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Production designer behind ‘Shutter’

Dante Ferretti helps shape Scorsese's 'Island'

TONGUES WAGGED last August when Paramount said it had made the business decision to postpone the release of “Shutter Island” from October to February.

The delay removed the film from this year’s awards contenders and risked alienating helmer Martin Scorsese and fans whose appetite had been whetted by trailers for the thriller. But it doesn’t seem to have damaged the pic’s box office haul, which came in at just over $40 million domestic on its opening weekend — thanks in part to a dark puzzle of a story underpinned by the unsettling environment created by production designer Dante Ferretti.

Shutter Island” is Ferretti’s seventh film with Scorsese; others include “Kundun” and “Gangs of New York” and “Aviator.” “We’re on the same wavelength,” Ferretti says. “Martin speaks a lot at the beginning. I listen. Then I make my suggestions, too.”

The Dennis Lehane novel on which “Shutter Island” is based takes place in Massachusetts, and the film was shot almost entirely in the Bay State. “We looked at Massachusetts, Connecticut and Rhode Island — searching for incentives so we would get a bang for the buck,” says location manager Robin Citrin. “Massachusetts had good ones, plus a lot of abandoned mental hospitals, some of them with incredible architecture.”

Scorsese and Ferretti picked a derelict facility in the town of Medfield and “surrounded it with a high wall to make it look like a prison, or like an institution for the criminally insane,” says Ferretti. (The film is set in 1954.) “We also found an old warehouse where we shot most of the film’s interiors. We used it like a studio and built about 70% of the film’s interiors from scratch inside of it.”

Ferretti worked closely with vfx supervisor Rob Legato to create the lighthouse on Shutter Island, site of the film’s denouement. “We built just 20 feet of its exterior,” says Ferretti. “The rest, up to the top, was CGI. I did the drawings and built a small model so we would have a clear idea of what to do.”

Set decorator Francesca Lo Schiavo, Ferretti’s collaborator and wife of 25 years, dressed all the sets to give them spooky yet accurate period details. During jobs, the duo try to not talk shop in the evenings. “We have a very good meal instead,” says Ferretti, “and talk about the vacation we’ll take when we finish the movie.”

But, after a pause, he betrays the workaholic within: “What I do is a great pleasure. When they ask me where I’m going on vacation, I say, ‘I’ll go on vacation when I start to work.'”

Ferretti is now taking his eighth “vacation” with Scorsese, filming “The Invention of Hugo Cabret,” with exteriors in Paris and interiors in London.

Bookings & Signings

Dattner Dispoto d.p. bookings: Bob Gantz on a Richard Hatem ABC pilot, Russell Fine on NBC’s “Mercy” and “White Collar,” Jo Willems on Neil Burger’s “Dark Fields,” Jon Joffin on Michael Goldbach’s “Daydream Nation,” Flavio Labiano on Jaume Collet-Serra’s “Unknown White Male,” Arlene Nelson on Harry Shearer’s “Levees of New Orleans” and David Stockton on CW’s “Nikita”; plus production designer Carlos Menendez on Tom Hanks’ “Larry Crowne.”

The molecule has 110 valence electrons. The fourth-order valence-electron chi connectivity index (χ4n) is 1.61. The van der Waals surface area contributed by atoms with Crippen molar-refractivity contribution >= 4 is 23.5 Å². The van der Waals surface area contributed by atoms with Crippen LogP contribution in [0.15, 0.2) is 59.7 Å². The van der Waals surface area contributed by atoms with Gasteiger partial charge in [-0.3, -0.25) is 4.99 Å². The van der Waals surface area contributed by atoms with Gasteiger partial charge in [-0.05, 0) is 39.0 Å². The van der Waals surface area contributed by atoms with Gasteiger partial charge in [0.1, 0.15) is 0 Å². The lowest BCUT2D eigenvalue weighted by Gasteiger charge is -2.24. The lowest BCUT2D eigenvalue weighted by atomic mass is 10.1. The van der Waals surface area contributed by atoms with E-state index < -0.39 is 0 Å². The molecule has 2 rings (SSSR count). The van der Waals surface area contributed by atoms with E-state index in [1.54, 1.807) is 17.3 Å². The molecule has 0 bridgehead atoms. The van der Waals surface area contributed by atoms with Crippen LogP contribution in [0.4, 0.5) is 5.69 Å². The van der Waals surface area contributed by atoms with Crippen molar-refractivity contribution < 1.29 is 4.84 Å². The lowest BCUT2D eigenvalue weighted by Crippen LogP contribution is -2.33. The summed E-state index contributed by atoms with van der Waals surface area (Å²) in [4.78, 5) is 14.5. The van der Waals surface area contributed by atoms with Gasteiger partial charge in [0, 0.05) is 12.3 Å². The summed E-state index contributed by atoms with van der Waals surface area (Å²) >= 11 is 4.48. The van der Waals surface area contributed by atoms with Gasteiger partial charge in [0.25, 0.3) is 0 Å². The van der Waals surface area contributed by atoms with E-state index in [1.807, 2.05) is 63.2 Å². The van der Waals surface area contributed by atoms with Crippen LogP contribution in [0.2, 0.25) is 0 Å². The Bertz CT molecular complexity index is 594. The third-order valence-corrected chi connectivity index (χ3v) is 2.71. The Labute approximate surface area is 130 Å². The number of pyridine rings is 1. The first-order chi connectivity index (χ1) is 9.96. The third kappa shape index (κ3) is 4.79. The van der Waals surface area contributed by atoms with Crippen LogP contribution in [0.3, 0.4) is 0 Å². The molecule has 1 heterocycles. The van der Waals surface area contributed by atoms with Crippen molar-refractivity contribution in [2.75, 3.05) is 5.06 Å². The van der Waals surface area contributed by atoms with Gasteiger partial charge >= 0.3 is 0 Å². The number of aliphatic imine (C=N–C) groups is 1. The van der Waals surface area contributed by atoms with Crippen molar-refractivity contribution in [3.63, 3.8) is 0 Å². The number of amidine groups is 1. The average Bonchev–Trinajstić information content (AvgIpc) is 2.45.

Marsh, Best bookings: costume designers Doug Hall on George Ratliff’s “Salvation Boulevard,” Hope Hanafin on Fox TV pilot “Midland” and Christine Peters on ABC TV pilot “Off the Map”; production designer Carlos Conti on Walter Salles’ “On the Road”; and exec producers Michael Beugg on Jonathan Dayton and Valerie Faris’ “Will” and J. Miles Dale on Matthijs van Heijningen Jr.’s “The Thing.” Marsh Best has signed production designer Phil Ivey and 3D stereoscopic vfx supervisor Jeremy Nicolaides.

Montana Artists bookings: costume designer Alexandra Welker on Tim Hill’s “I Hop,” Bobbie Read on TNT’s “Dark Blue,” Alexis Scott on Brian Levant’s “Scooby-Doo: Curse of the Lake Monster” and Genevieve Tyrrell on ABC pilot “Mr. Sunshine”; editors Peter Ellis on ABC’s “The Gates,” Keith Reamer on Jim Kohlberg’s “Mr. Tambourine Man,” Tom Elkins on Todd Lincoln’s “The Apparition,” Richard Schwadel on Disney Channel’s “16 Wishes,” Gary Levy on TBS’ “Are We There Yet” and Jordan Goldman and Kim Ray on FX’s “Terriers”; and 1st a.d.’s David Ticotin on Danny Boyle’s “127 Hours” and Max Day on the untitled Adam Carolla pilot for NBC.

Gersh bookings: production designers Richard Bridgland Fitzgerald on Jaume Collett-Serra’s “Unknown White Male,” Jon Hutman on Florian Henckel Von Donnersmarck’s “Tourist,” Rusty Smith on Sean McNamara’s “Soul Surfer,” Franco de Cotiis on Syfy’s “Warehouse 13,” Lester Cohen on FX’s “Lights Out” and Jeff Mann on Ben Stiller’s “Lights Out.”

Gersh editorial bookings: Andrew Hulme on Anton Corbijn’s “The American,” Art Jones on David Slade’s “Twilight: Eclipse,” Meg Reticker on HBO’s “Bored to Death” and Eric Zumbrunnen on Andrew Stanton’s “John Carter of Mars.” Gersh also booked 2nd unit director Gary Capo on Robert Schwentke’s “Red.”

Innovative Artists bookings: line producer Lewis Abel on CBS “Defenders” pilot; editors William Yeh on Antonio Negret’s “Seconds Apart” and Matt Ramsey on ABC pilot “Off the Map”; costume designers Kathryn Morrison on CBS “Hawaii 5-0” pilot and Linda Bass on NBC “Prime Suspect” pilot; and production designers Chuck Parker on ABC “187 Detroit” pilot, Lauren Crasco on CW “Wyoming” pilot and Bill Eigenbrodt on CBS “Defenders” pilot.

IA commercial bookings: d.p. Rhet Bear on a David Nail music video; d.p.’s Doug Chamberlain, Eric Haase, Jeff Venditti, Randly Arnold and Peter Benson on spots for Walgreens, Muscle Milk, Chuck E. Cheese, Oxy-Clean and Burger King, respectively; and production designer Bradley Thordarson on a Kia spot.

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